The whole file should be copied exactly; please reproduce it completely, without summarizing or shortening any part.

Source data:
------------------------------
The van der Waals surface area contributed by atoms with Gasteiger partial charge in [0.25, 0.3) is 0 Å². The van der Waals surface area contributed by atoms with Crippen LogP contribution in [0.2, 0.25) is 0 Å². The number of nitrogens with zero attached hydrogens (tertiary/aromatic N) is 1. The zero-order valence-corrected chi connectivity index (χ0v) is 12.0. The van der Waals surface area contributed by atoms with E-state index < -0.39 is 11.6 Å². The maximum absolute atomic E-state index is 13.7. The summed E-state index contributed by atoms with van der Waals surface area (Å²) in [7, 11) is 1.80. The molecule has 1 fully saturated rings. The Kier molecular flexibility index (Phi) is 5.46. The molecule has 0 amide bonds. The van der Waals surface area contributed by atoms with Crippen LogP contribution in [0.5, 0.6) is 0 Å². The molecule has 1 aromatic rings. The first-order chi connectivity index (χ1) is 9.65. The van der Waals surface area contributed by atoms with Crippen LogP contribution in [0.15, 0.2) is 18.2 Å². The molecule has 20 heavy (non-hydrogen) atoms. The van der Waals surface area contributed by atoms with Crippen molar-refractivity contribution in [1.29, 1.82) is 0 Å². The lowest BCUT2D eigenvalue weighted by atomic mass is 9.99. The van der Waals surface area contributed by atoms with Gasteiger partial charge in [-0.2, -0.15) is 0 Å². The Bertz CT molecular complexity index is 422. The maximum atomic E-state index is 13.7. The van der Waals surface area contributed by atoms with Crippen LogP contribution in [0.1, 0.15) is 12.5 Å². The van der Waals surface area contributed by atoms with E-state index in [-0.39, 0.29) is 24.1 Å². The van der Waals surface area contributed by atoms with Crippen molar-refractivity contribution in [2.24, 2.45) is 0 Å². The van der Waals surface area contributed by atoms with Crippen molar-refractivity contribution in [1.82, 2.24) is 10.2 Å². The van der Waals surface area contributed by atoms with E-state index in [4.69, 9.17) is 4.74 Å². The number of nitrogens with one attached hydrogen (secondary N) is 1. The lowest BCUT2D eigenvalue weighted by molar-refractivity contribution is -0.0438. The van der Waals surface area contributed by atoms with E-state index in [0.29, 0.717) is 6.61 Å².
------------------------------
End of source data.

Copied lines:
The van der Waals surface area contributed by atoms with Gasteiger partial charge in [0.25, 0.3) is 0 Å². The van der Waals surface area contributed by atoms with Crippen LogP contribution in [0.2, 0.25) is 0 Å². The number of nitrogens with zero attached hydrogens (tertiary/aromatic N) is 1. The zero-order valence-corrected chi connectivity index (χ0v) is 12.0. The van der Waals surface area contributed by atoms with E-state index < -0.39 is 11.6 Å². The maximum absolute atomic E-state index is 13.7. The summed E-state index contributed by atoms with van der Waals surface area (Å²) in [7, 11) is 1.80. The molecule has 1 fully saturated rings. The Kier molecular flexibility index (Phi) is 5.46. The molecule has 0 amide bonds. The van der Waals surface area contributed by atoms with Crippen LogP contribution in [0.5, 0.6) is 0 Å². The molecule has 1 aromatic rings. The first-order chi connectivity index (χ1) is 9.65. The van der Waals surface area contributed by atoms with Crippen LogP contribution in [0.15, 0.2) is 18.2 Å². The molecule has 20 heavy (non-hydrogen) atoms. The van der Waals surface area contributed by atoms with Crippen molar-refractivity contribution in [1.29, 1.82) is 0 Å². The lowest BCUT2D eigenvalue weighted by atomic mass is 9.99. The van der Waals surface area contributed by atoms with Gasteiger partial charge in [-0.2, -0.15) is 0 Å². The Bertz CT molecular complexity index is 422. The maximum atomic E-state index is 13.7. The van der Waals surface area contributed by atoms with Crippen LogP contribution in [0.1, 0.15) is 12.5 Å². The van der Waals surface area contributed by atoms with E-state index in [-0.39, 0.29) is 24.1 Å². The van der Waals surface area contributed by atoms with Crippen molar-refractivity contribution in [2.24, 2.45) is 0 Å². The van der Waals surface area contributed by atoms with Crippen molar-refractivity contribution in [1.82, 2.24) is 10.2 Å². The van der Waals surface area contributed by atoms with E-state index in [4.69, 9.17) is 4.74 Å². The number of nitrogens with one attached hydrogen (secondary N) is 1. The lowest BCUT2D eigenvalue weighted by molar-refractivity contribution is -0.0438. The van der Waals surface area contributed by atoms with E-state index in [0.29, 0.717) is 6.61 Å².